Short-term lets consultation: response analysis

Independent analysis of the responses submitted to the short-term lets consultation on a regulatory framework for Scotland.

Antisocial Behaviour

122. The City of Edinburgh Council and some Edinburgh MSPs have reported that antisocial behaviour is a common complaint from residents in relation to short-term lets; most commonly about noise and disruption. These complaints appear to be more common and of greater severity where short-term lets are located in tenements or flats with a common stairwell. While local authorities have a range of powers to tackle antisocial behaviour, these can be difficult to apply where there are difficulties in establishing the identity of visitors or the owners of a property. Question 9 asked,

Q9: 'Do you have any comments on powers to tackle antisocial behaviour caused by short-term lets?'

123. A total of 867 respondents commented at this question. The following table provides a breakdown of those who chose to respond.

Table 13: Q9

Affected resident 473
Community organisation 54
Guest 59
Host with 1 property 184
Host with 2+ properties 83
Platform 2
Host intermediary 16
Hotel / B&B owner 11
Local authority 17
Other (non short-term let) landlord 17
Other business 26
Other 85
Total organisations 88
Individuals 779
Total respondents 867

124. A few respondents - primarily affected residents and community organisations - suggested the introduction of a short-term let licensing scheme similar to the licensing scheme for HMO properties. In line with this, a similar number of respondents suggested a need for effective regulation that imposes clear penalties on landlords whose guests display antisocial behaviour. A few respondents referred more generally to the need for police and local authorities to impose regulations in the short-term let sector, although a smaller number noted the need for more resources for local authorities and / or the police to be able to deal with antisocial behaviour in short-term lets. A few respondents referred specifically to the need for powers to revoke or suspend licences if there are continual problems at a particular property, and a smaller number referred to fines for landlords or on-the-spot fines for guests demonstrating antisocial behaviour. A small number of respondents suggested very heavy fines and penalties for landlords e.g. equivalent to the amount of rent paid.

125. Another suggestion from a few respondents was for a register of owners so they can be contacted directly if there is a complaint to be resolved. This comment came from most groups of respondents, although the highest levels of support were from host intermediaries and community organisations.

126. A small number of respondents suggested that short-term lets should be limited, either in terms of overall numbers, or in particular types of property such as tenement blocks or properties with a shared common entrance or stairwell.

127. The need for landlords to be accountable for the behaviour of their guests was referred to by a few respondents; this was supported most by local authorities. A slightly smaller number felt that guests should be greeted on arrival and provided with guidelines or a code of conduct or provided with details of house rules that should be followed. Some of these respondents referred specifically to the ASSC Code of Conduct.

128. A few respondents suggested that existing regulations need to be utilised, but with local authorities and police being provided with enough resources to be able to implement the existing regulations. While this comment was made by respondents across most sub-groups, higher numbers of organisations and hosts made this point. Small numbers of respondents pointed out that local authorities already have the necessary power to deal with antisocial Behaviour under Antisocial Behaviour Notices (Houses Used for Holiday Purposes) (Scotland) Order 2011. Another organisation noted that Part 7 of the Antisocial Behaviour Act 2004 provides a local authority with enforcement powers to deal with antisocial behaviour.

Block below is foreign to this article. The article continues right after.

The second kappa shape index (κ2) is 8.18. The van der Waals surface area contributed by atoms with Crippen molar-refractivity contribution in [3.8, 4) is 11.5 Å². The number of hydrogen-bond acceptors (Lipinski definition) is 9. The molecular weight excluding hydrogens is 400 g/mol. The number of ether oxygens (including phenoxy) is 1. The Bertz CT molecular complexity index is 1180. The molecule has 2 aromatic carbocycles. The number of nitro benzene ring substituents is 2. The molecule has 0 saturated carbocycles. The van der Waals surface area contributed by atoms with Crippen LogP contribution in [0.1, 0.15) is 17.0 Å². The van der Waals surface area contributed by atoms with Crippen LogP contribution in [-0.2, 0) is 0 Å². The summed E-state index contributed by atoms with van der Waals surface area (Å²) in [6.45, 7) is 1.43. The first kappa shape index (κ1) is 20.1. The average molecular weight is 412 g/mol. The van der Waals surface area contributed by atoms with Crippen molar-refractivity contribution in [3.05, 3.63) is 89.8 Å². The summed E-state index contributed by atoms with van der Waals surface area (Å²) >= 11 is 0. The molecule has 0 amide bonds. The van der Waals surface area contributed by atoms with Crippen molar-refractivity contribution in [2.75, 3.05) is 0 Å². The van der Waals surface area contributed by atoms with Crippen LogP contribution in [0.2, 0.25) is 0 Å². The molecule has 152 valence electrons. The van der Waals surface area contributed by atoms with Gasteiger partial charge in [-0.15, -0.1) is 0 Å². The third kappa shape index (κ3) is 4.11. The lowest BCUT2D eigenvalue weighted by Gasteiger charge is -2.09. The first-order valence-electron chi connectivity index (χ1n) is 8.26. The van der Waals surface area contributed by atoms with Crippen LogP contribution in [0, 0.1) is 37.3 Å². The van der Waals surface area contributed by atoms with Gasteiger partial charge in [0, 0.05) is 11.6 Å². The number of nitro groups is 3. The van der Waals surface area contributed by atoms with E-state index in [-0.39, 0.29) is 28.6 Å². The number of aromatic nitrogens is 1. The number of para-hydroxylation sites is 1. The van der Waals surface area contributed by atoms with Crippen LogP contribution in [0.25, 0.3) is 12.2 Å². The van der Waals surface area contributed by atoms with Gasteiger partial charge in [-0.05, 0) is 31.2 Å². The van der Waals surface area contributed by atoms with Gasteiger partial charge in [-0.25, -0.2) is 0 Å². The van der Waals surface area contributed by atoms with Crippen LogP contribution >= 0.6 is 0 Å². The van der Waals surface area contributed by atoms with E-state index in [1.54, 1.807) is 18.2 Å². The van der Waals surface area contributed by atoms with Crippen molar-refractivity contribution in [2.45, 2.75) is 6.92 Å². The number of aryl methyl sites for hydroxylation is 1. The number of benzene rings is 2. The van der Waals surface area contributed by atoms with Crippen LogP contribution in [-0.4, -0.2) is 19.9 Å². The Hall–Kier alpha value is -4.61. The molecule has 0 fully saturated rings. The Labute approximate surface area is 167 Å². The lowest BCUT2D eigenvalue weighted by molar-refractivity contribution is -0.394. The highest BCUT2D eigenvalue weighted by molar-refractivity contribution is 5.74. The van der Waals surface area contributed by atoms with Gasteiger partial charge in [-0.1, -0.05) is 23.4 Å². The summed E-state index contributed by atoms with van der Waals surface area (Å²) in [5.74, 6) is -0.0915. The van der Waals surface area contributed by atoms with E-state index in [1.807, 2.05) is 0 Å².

129. Another comment, cited by a few respondents, was that antisocial behaviour should not be attributed solely to short-term lets as this is a general problem and can be caused by those in long-term lets or by students; a smaller number of respondents noted that antisocial behaviour is not an issue that has impacted upon them or in their area. These comments came primarily from hosts and those who are listed on a short-term let platform or a member of ASSC. A slightly smaller number felt that the issue of antisocial behaviour is overhyped by the media and that the numbers of actual complaints about antisocial behaviour are minimal.

130. Other comments, each made by a small number of respondents included:

  • Requests for clarification on the definitions of privately let properties and short-term lets.
  • A clear definition of what is antisocial behaviour to be outlined in the contractual agreement between the tenants and the owner of the short-term letting property. The same definition could apply to all long-term and short-term lets so there is a consistent approach to the treatment of antisocial behaviour.
  • A need to differentiate between secondary lettings, swapping and sharing; the latter two are perceived to be different to short-term lets and do not need to be regulated in the same way as antisocial behaviour is not an issue when the owner is present.
  • The need for letting platforms to take some responsibility for the issue of antisocial behaviour caused by short-term lets.
  • The use of planning law so that planning officials could choose whether or not to give consent to short-term lets in close proximity to domestic homes.



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